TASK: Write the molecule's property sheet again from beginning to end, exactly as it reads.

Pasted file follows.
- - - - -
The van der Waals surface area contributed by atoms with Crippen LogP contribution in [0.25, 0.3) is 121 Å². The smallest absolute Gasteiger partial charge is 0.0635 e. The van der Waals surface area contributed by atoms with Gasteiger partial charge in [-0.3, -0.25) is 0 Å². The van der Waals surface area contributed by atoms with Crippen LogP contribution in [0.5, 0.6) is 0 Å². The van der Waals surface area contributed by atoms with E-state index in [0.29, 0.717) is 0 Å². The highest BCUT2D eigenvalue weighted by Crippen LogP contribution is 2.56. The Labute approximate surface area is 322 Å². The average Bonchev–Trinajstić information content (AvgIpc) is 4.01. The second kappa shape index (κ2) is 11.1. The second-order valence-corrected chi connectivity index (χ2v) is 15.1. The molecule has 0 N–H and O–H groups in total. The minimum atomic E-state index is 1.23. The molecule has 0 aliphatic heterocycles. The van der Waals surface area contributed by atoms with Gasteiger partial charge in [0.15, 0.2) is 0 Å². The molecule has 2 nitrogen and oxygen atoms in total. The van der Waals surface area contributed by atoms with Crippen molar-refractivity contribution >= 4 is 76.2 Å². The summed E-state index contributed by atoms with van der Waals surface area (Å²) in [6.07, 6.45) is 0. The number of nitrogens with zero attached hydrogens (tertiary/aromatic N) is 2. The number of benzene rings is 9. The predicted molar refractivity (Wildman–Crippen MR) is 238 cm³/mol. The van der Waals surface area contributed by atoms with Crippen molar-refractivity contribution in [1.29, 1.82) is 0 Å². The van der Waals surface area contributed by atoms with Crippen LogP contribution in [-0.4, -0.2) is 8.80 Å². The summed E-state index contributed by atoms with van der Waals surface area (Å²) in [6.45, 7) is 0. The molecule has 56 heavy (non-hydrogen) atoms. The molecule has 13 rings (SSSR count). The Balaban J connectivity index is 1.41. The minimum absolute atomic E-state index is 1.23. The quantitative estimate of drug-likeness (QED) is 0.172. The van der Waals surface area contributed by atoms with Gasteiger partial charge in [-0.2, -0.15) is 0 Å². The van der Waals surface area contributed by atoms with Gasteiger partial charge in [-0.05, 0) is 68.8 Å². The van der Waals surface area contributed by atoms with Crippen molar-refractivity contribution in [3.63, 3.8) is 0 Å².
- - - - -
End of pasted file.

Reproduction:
The van der Waals surface area contributed by atoms with Crippen LogP contribution in [0.25, 0.3) is 121 Å². The smallest absolute Gasteiger partial charge is 0.0635 e. The van der Waals surface area contributed by atoms with Gasteiger partial charge in [-0.3, -0.25) is 0 Å². The van der Waals surface area contributed by atoms with Crippen LogP contribution in [0.5, 0.6) is 0 Å². The van der Waals surface area contributed by atoms with E-state index in [0.29, 0.717) is 0 Å². The highest BCUT2D eigenvalue weighted by Crippen LogP contribution is 2.56. The Labute approximate surface area is 322 Å². The average Bonchev–Trinajstić information content (AvgIpc) is 4.01. The second kappa shape index (κ2) is 11.1. The second-order valence-corrected chi connectivity index (χ2v) is 15.1. The molecule has 0 N–H and O–H groups in total. The minimum atomic E-state index is 1.23. The molecule has 0 aliphatic heterocycles. The van der Waals surface area contributed by atoms with Gasteiger partial charge in [0.15, 0.2) is 0 Å². The molecule has 2 nitrogen and oxygen atoms in total. The van der Waals surface area contributed by atoms with Crippen molar-refractivity contribution >= 4 is 76.2 Å². The summed E-state index contributed by atoms with van der Waals surface area (Å²) in [6.07, 6.45) is 0. The number of nitrogens with zero attached hydrogens (tertiary/aromatic N) is 2. The number of benzene rings is 9. The predicted molar refractivity (Wildman–Crippen MR) is 238 cm³/mol. The van der Waals surface area contributed by atoms with Crippen molar-refractivity contribution in [1.29, 1.82) is 0 Å². The van der Waals surface area contributed by atoms with Crippen LogP contribution in [-0.4, -0.2) is 8.80 Å². The summed E-state index contributed by atoms with van der Waals surface area (Å²) in [6.45, 7) is 0. The molecule has 56 heavy (non-hydrogen) atoms. The molecule has 13 rings (SSSR count). The Balaban J connectivity index is 1.41. The minimum absolute atomic E-state index is 1.23. The quantitative estimate of drug-likeness (QED) is 0.172. The van der Waals surface area contributed by atoms with Gasteiger partial charge in [-0.2, -0.15) is 0 Å². The van der Waals surface area contributed by atoms with Gasteiger partial charge in [-0.05, 0) is 68.8 Å². The van der Waals surface area contributed by atoms with Crippen molar-refractivity contribution in [3.63, 3.8) is 0 Å².